Ping Fu: Chief Executive Officer of Geomagic

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 It is hard to believe anyone, much less the chief executive officer of a leading software company, is not actively seeking success. Ping Fu, co-founder and CEO of Geomagic, is the unique exception.

Geomagic is a worldwide software company based in RTP. Though it has seen tremendous success in its short history, Fu admits that was never the driving force behind this company.

“Success is not something you set out to achieve,” she said.

What she has achieved thus far, however, is simply incredible. Originally from China, she studied Chinese literature in Suzhou. It was there that she began what ended up being a brief career as a journalist. Her piece on the killing of baby girls in China as an attempt to control overpopulation ultimately landed her in the United States.

“I didn’t really have a choice. I was forced out,” said Fu of the Chinese government’s response to her story.

After arriving in the U.S. and earning both her undergraduate and graduate degrees in computer science, a colleague suggested she start a computer company. With only her knowledge of software to guide her, she turned this suggestion into reality.

“I didn’t know the first thing about starting my own company,” said Fu. “I learned as I went along. I don’t think it was as much trial and error as it was me being curious. I read a lot of books, sought out a lot of resources. I used those who had more experience in the field as my mentors.”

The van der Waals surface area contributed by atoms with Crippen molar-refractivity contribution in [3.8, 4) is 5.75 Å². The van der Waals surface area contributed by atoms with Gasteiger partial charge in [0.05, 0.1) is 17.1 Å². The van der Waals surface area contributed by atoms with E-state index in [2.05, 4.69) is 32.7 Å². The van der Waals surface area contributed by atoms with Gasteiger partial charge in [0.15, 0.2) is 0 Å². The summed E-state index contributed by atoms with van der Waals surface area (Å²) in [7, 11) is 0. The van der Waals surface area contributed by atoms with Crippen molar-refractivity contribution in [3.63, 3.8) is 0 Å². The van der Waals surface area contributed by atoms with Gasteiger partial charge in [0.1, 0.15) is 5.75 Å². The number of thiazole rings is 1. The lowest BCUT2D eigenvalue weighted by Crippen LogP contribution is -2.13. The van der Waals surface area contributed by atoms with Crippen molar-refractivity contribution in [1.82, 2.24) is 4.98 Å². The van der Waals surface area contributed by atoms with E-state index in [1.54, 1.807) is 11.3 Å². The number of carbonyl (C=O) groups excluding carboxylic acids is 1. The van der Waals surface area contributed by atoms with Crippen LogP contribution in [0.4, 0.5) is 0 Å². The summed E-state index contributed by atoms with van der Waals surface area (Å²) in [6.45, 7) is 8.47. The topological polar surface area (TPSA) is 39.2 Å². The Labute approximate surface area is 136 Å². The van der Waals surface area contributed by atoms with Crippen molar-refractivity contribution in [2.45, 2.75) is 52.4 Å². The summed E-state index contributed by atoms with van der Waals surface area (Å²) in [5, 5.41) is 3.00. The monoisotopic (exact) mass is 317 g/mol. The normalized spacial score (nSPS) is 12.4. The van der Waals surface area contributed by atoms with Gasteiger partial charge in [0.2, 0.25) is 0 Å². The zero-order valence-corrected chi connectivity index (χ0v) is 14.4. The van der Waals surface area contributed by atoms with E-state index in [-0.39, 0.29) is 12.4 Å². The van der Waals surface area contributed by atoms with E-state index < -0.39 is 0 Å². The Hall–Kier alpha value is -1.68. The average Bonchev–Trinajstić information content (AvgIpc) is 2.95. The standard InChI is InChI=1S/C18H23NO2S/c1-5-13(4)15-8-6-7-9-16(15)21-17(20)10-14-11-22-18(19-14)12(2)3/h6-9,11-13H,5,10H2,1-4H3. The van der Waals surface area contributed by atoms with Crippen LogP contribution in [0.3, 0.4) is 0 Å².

Her “spur of the moment” decision proved to be the right one. Geomagic was founded in 1997 during the peak of the Internet craze. The company produces 3D software used to create digital models of physical objects. This software has pioneered technologies that change the way products such as dental appliances and automotive parts are designed and engineered, and is used worldwide by companies in all fields.

As CEO, Fu has been the recipient of numerous awards. In 2005, she was named Entrepreneur of the Year by Inc. magazine, named to Fast Company’s list of 100 Most Creative People this year and most recently received the 2010 CAD Society Leadership Award for her technical and business leadership in the computer and design industry.

“I am greatly humbled by all of the awards I have received, but I don’t think I personally have necessarily contributed enough to earn them,” she added.

Even more impressive, still, is her outlook on it all.

“My goal was never to achieve success. I wanted to make contributions to the world in any way I could,” she said
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For Fu, it is the contributions leading up to success that truly matter. This mentality plays a large role in the growth of her company. She strives to create a working environment that makes her employees want to go to work each day.

“If you enjoy what you do, you will work better and be able to contribute more. I try to put a motherly touch on how I run the company” Fu said. “There is a family environment at Geomagic. We all love one another.”

Despite her dedication to the company, Fu is not just a leader in business. She leads a household as a mother and a disciplinarian — two roles she values greatly.